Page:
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In his book, The Narrow Halakhic Bridge Rabbi Ronen Neuwirth identifies a halachic category called meta-halacha (p. 249 and on) which he explains (I paraphrase) as principles a posek (decided of Jewish law) can apply that are outside of the standard halachic framework and allow for decisions to be rendered which may not comport with the strict letter of the law but rather the spirit or underlying principles of Judaism. He offers examples such as mipnei darkei shalom, in order to maintain the peace. I would like to understand the parameters of this principle

  1. What makes something a meta halachic principle? Are the criteria universally agreed upon?
  2. Are these principles limited in any way?
  3. Is there a list of these principles?
  4. What happens if/when two meta halachic principles are in conflict?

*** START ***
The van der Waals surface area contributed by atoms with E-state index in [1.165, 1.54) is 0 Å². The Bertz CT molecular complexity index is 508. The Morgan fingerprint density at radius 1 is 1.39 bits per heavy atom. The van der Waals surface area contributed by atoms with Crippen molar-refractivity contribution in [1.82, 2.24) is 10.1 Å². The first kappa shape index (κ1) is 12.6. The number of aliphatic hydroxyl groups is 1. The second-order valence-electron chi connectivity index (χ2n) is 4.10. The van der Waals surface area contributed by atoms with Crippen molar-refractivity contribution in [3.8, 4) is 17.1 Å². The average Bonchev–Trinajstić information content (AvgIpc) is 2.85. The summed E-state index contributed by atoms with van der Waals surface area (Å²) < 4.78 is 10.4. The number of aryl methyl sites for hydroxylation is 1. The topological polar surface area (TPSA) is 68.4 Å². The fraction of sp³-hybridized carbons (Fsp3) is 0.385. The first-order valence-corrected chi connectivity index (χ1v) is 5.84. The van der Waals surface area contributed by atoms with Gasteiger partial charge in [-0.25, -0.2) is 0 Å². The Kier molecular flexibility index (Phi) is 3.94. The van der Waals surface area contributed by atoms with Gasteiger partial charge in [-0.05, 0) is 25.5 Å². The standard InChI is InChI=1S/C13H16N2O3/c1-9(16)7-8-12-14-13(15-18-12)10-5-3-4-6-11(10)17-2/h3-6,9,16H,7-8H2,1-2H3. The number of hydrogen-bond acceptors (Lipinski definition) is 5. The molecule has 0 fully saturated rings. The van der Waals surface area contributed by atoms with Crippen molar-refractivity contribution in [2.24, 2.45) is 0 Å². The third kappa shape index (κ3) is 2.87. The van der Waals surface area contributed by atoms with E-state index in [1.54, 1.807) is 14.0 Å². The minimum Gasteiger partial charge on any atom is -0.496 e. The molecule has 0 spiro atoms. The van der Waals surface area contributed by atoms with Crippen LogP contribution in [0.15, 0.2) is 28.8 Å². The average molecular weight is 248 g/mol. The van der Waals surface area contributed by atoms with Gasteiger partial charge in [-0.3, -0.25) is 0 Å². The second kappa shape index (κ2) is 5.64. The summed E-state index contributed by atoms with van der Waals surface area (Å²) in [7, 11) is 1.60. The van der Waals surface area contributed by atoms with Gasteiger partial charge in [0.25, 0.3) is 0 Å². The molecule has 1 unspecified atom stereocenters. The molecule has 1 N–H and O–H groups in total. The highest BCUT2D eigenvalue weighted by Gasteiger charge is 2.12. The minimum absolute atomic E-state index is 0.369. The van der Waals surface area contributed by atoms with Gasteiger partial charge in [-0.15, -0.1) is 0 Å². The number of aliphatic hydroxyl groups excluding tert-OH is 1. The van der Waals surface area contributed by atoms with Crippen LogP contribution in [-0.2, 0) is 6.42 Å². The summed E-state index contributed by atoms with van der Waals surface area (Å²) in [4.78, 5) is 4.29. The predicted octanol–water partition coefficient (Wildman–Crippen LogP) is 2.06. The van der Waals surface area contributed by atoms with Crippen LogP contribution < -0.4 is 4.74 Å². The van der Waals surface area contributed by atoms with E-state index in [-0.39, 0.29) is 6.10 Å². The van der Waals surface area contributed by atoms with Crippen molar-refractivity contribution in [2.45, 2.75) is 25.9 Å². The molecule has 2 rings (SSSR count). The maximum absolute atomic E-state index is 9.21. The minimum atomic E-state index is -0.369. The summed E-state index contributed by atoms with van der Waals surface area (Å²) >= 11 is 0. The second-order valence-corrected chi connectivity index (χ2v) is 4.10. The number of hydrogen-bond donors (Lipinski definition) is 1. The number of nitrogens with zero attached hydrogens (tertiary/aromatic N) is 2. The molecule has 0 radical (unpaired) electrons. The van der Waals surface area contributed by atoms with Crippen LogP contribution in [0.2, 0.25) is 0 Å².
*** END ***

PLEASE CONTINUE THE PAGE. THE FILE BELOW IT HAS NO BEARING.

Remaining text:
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    Did he make up this category or is he citing it from elsewhere? If the former I don't understand your first question
    – Double AA
    Oct 1 at 14:35
  • It sounds like his personal term. You would probably have to ask him. Some rules such as mipnei darchei shalom are incorporated into standard halacha. Mipnei etc. has its own section of mishnayos in the fifth perek of gittin, iirc.
    – N.T.
    Oct 1 at 14:35
  • @N.T. "incorporated into the standard halacha" is no more objectively accurate than "principles a posek can apply that are outside of the standard halachic framework". It's all just a word game. I've even had people insist to me that "eit laasot lashem" is internal to standard halacha. If that's how you want to define "halacha" that's fine, but it's not an objectively "better" definition. I'd argue it's actually a less useful definition to use since you can't differentiate components as well, היינו דאמרי אינשי "if everyone is special then no one is."
    – Double AA
    Oct 1 at 14:52
  • @DoubleAA there is an entire book on the subject amazon.com/Meta-Halakhah-Logic-Intuition-Unfolding-Jewish/dp/… Oct 1 at 16:20
  • If the voters to close would explain I would be happy to try to improve the question which might be more helpful. Oct 1 at 16:20

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